Allergen extracts can degrade when exposed to temperatures beyond the optimum storage recommendation of 4 degrees C. Many allergen extracts are mailed to their final destinations throughout the year with exposure to varied environmental conditions.
Standardized timothy grass extracts, 10,000 and 100,000 BAU/mL, were mailed round-trip between San Antonio, Texas, and Phoenix, Arizona, during August 2007. In-transit temperatures were recorded using a temperature logger. Measured extract exposure temperatures were greater than 20 degrees C for 11 days and 30 degrees C for 6 hours during standard mailing in weather temperatures exceeding 38 degrees C.
After mailing of the extracts, the researchers performed in vitro enzyme-linked immunosorbent assay inhibition and in vivo ID50 EAL (Intradermal Dilution for 50-mm Sum of Erythema Determines Bioequivalent Allergy Units) analysis.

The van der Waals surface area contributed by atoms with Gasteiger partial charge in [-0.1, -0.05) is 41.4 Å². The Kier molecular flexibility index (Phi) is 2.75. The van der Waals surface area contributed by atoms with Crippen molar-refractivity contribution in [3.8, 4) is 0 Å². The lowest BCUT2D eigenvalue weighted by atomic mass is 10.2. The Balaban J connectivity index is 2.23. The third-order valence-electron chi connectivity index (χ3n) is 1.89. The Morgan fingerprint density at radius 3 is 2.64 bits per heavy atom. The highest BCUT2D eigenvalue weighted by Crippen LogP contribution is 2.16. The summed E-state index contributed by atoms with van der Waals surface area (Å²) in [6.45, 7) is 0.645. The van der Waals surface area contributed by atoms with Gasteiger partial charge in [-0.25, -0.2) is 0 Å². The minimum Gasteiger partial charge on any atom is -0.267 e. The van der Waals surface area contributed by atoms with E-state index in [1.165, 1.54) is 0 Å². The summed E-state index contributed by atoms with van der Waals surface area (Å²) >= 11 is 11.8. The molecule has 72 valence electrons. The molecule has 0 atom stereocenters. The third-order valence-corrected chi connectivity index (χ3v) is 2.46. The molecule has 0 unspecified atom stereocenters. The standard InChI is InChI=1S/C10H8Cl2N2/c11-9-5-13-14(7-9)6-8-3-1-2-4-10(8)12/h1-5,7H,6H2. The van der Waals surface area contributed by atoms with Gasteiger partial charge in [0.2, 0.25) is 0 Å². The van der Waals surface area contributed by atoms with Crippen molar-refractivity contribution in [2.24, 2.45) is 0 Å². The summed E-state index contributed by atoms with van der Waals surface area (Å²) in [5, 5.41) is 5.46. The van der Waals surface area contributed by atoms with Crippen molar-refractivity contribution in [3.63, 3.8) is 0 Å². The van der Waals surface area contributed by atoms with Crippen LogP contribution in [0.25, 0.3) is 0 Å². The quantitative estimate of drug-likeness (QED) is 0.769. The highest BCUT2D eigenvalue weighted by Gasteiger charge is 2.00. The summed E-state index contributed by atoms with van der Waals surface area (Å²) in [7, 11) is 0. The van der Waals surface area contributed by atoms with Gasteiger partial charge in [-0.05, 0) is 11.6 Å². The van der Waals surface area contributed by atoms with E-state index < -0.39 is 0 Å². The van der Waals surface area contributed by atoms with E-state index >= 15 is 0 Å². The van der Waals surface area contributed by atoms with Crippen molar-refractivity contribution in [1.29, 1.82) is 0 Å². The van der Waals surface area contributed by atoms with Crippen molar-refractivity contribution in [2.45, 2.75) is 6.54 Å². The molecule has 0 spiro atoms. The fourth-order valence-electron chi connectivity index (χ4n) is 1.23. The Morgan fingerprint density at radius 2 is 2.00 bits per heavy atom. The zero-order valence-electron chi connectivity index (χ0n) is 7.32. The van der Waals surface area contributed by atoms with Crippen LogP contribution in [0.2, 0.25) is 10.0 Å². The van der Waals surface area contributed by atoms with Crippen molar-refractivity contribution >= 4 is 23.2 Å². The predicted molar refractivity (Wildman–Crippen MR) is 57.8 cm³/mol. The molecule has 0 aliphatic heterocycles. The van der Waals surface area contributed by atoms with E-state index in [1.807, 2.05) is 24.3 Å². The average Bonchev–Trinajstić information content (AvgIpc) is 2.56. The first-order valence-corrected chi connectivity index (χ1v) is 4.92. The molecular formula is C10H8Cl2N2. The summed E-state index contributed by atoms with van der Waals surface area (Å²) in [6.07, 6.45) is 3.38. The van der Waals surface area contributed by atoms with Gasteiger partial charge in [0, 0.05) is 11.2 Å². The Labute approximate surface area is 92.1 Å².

These were not statistically significant differences on either test.
Mailing of timothy grass extract produced no significant reductions in in vitro relative potencies or in vivo skin test reactivity in 3 sensitive patients.
Pollen-producing plants (weeds and trees). V. Dimov, M.D.
Effects of summer mailing on in vivo and in vitro relative potencies of standardized timothy grass extract. Moore M, Tucker M, Grier T, Quinn J. Ann Allergy Asthma Immunol. 2010 Feb;104(2):147-51.